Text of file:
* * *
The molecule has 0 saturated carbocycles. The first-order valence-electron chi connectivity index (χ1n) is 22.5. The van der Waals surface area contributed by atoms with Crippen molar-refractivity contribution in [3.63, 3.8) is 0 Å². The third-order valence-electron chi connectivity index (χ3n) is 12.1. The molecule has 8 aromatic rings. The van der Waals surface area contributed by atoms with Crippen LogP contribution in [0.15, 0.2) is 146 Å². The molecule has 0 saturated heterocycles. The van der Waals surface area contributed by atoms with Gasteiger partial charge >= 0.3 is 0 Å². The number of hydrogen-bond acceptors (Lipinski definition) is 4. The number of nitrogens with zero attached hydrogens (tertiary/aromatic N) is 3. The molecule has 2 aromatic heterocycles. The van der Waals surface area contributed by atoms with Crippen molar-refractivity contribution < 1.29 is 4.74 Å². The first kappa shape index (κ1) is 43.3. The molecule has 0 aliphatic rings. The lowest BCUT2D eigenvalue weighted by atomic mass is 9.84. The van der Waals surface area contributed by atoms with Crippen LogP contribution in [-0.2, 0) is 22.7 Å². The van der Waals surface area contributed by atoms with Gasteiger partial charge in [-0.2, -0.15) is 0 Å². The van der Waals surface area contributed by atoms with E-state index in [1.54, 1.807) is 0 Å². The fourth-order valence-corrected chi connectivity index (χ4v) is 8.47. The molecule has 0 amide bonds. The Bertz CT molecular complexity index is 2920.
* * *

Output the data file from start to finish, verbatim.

The molecule has 0 saturated carbocycles. The first-order valence-electron chi connectivity index (χ1n) is 22.5. The van der Waals surface area contributed by atoms with Crippen molar-refractivity contribution in [3.63, 3.8) is 0 Å². The third-order valence-electron chi connectivity index (χ3n) is 12.1. The molecule has 8 aromatic rings. The van der Waals surface area contributed by atoms with Crippen LogP contribution in [0.15, 0.2) is 146 Å². The molecule has 0 saturated heterocycles. The van der Waals surface area contributed by atoms with Gasteiger partial charge >= 0.3 is 0 Å². The number of hydrogen-bond acceptors (Lipinski definition) is 4. The number of nitrogens with zero attached hydrogens (tertiary/aromatic N) is 3. The molecule has 2 aromatic heterocycles. The van der Waals surface area contributed by atoms with Crippen molar-refractivity contribution < 1.29 is 4.74 Å². The first kappa shape index (κ1) is 43.3. The molecule has 0 aliphatic rings. The lowest BCUT2D eigenvalue weighted by atomic mass is 9.84. The van der Waals surface area contributed by atoms with Crippen LogP contribution in [-0.2, 0) is 22.7 Å². The van der Waals surface area contributed by atoms with Gasteiger partial charge in [-0.2, -0.15) is 0 Å². The van der Waals surface area contributed by atoms with E-state index in [1.54, 1.807) is 0 Å². The fourth-order valence-corrected chi connectivity index (χ4v) is 8.47. The molecule has 0 amide bonds. The Bertz CT molecular complexity index is 2920.